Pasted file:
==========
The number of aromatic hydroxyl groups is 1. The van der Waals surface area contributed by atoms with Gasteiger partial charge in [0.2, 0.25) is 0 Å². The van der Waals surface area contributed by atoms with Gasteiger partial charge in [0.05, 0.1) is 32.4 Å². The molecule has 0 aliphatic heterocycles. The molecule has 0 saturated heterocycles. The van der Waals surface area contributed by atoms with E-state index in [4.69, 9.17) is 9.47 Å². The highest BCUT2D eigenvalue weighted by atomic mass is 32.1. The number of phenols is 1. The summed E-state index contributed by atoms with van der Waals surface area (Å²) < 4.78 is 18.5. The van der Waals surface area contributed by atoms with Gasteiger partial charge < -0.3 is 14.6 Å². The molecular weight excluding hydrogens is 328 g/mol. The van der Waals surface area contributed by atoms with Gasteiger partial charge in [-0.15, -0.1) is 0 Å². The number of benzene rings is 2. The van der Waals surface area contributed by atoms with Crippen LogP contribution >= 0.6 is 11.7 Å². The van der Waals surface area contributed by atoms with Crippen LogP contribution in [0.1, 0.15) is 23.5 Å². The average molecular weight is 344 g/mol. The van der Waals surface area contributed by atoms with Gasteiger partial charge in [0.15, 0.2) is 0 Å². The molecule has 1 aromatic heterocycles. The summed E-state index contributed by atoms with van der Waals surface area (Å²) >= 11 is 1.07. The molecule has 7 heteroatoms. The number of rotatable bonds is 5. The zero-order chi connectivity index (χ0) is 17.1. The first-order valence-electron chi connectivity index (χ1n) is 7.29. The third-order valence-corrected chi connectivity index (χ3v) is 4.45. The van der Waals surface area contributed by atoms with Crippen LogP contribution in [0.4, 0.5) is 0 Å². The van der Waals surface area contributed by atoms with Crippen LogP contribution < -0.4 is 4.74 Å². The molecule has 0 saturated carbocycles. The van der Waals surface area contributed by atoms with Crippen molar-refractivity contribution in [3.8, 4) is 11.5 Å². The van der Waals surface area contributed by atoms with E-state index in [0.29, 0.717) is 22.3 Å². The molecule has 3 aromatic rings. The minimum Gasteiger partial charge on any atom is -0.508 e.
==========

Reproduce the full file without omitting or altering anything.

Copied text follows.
The number of aromatic hydroxyl groups is 1. The van der Waals surface area contributed by atoms with Gasteiger partial charge in [0.2, 0.25) is 0 Å². The van der Waals surface area contributed by atoms with Gasteiger partial charge in [0.05, 0.1) is 32.4 Å². The molecule has 0 aliphatic heterocycles. The molecule has 0 saturated heterocycles. The van der Waals surface area contributed by atoms with E-state index in [4.69, 9.17) is 9.47 Å². The highest BCUT2D eigenvalue weighted by atomic mass is 32.1. The number of phenols is 1. The summed E-state index contributed by atoms with van der Waals surface area (Å²) < 4.78 is 18.5. The van der Waals surface area contributed by atoms with Gasteiger partial charge < -0.3 is 14.6 Å². The molecular weight excluding hydrogens is 328 g/mol. The van der Waals surface area contributed by atoms with Gasteiger partial charge in [-0.15, -0.1) is 0 Å². The number of benzene rings is 2. The van der Waals surface area contributed by atoms with Crippen LogP contribution >= 0.6 is 11.7 Å². The van der Waals surface area contributed by atoms with Crippen LogP contribution in [0.1, 0.15) is 23.5 Å². The average molecular weight is 344 g/mol. The van der Waals surface area contributed by atoms with Gasteiger partial charge in [0.15, 0.2) is 0 Å². The molecule has 1 aromatic heterocycles. The summed E-state index contributed by atoms with van der Waals surface area (Å²) >= 11 is 1.07. The molecule has 7 heteroatoms. The number of rotatable bonds is 5. The zero-order chi connectivity index (χ0) is 17.1. The first-order valence-electron chi connectivity index (χ1n) is 7.29. The third-order valence-corrected chi connectivity index (χ3v) is 4.45. The van der Waals surface area contributed by atoms with Crippen LogP contribution in [0.4, 0.5) is 0 Å². The van der Waals surface area contributed by atoms with Crippen LogP contribution < -0.4 is 4.74 Å². The molecule has 0 saturated carbocycles. The van der Waals surface area contributed by atoms with Crippen molar-refractivity contribution in [3.8, 4) is 11.5 Å². The van der Waals surface area contributed by atoms with E-state index in [0.29, 0.717) is 22.3 Å². The molecule has 3 aromatic rings. The minimum Gasteiger partial charge on any atom is -0.508 e.